From old-fashioned passwords to more modern biometric alternatives like Touch ID, there are plenty of ways we can protect our identities online. Here’s one you might not have considered before: a smart keyboard which identifies users based on the individual ways they type.
Developed by U.S. and Chinese researchers from the Georgia Institute of Technology, Beijing Institute of Nanoenergy and Nanosystems, and other institutions, the smart keyboard analyzes patterns, such as the pressure applied to keys, and the speed at which key presses are carried out, to distinguish between different users. Even if you happen to know another person’s password, you could be locked out for an inability to emulate their typing style.
“In this work, the typing-induced electric signals can not only differentiate keystroke timing but also quantitatively record concrete dynamic changes in the course of typing using the self-generated electric current and voltage signals,” reads a paper, entitled “Personalized Keystroke Dynamics for Self-Powered Human–Machine Interfacing,” first published in the journal ACS Nano. “It offers an unprecedentedly accurate, unique, and permanent typing pattern for further verification and recognition purposes.”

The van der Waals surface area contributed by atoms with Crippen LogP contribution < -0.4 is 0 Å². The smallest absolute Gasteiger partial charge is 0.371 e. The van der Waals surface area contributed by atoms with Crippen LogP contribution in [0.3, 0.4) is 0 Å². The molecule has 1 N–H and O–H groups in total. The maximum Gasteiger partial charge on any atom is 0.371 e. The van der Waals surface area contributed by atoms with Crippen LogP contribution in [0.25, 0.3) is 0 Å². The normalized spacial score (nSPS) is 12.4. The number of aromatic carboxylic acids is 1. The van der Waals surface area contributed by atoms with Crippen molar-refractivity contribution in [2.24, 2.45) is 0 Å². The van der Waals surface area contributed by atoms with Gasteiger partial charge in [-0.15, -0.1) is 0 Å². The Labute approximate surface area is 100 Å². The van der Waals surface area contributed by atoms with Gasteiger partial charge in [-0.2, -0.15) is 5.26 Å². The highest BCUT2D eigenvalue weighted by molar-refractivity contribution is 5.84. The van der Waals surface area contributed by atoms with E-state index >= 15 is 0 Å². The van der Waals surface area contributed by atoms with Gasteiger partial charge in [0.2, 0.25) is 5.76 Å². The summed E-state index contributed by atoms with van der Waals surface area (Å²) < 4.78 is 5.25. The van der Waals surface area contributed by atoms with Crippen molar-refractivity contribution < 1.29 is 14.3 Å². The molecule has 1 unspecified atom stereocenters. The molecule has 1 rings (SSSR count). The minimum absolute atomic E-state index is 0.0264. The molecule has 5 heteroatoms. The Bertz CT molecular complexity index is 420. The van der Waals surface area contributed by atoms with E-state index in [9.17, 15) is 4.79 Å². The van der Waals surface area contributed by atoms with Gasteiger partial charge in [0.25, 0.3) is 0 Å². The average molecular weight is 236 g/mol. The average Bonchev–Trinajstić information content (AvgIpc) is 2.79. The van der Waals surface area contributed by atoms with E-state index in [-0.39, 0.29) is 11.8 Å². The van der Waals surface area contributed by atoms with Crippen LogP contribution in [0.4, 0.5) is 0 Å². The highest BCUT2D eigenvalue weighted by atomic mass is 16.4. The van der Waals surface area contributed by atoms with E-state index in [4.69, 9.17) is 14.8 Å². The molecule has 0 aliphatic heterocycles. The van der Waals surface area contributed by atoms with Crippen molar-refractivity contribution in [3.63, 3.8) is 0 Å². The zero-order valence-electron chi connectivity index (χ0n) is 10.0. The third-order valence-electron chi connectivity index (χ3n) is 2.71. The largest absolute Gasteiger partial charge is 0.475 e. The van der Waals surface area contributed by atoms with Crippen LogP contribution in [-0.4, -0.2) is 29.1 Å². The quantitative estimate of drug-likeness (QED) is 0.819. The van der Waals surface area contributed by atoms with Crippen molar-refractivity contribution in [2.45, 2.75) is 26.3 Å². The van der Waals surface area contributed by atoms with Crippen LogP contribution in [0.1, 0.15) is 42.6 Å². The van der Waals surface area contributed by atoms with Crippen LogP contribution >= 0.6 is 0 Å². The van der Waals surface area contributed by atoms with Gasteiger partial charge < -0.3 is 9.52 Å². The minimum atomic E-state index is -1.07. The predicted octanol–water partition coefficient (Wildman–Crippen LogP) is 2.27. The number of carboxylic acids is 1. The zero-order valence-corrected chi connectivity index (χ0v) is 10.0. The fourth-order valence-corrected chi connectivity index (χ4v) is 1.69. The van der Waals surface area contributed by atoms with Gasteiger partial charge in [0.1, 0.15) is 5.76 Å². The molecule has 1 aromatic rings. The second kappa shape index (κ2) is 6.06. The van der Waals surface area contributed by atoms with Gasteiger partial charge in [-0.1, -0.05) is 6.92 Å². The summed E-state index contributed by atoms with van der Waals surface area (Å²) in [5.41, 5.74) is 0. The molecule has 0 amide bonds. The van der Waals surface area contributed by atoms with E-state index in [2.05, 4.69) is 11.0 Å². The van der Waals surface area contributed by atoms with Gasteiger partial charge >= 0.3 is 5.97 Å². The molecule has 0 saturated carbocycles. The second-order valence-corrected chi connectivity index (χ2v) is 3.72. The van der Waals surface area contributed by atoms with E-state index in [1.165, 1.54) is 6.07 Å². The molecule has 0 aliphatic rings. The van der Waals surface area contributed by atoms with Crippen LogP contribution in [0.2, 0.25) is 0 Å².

Arguably better than the security aspects of the keyboard are its other benefits. For one thing, it harnesses the energy generated from typing to power itself or other small devices. For another, it is coated with a dirt-repellent coating, which means the keyboard cleans itself by repelling dirt and other grime.
The bad news is that, for now at least, it’s still in prototype form—but should research continue to progress nicely, there’s every chance we could eventually see this up for sale.
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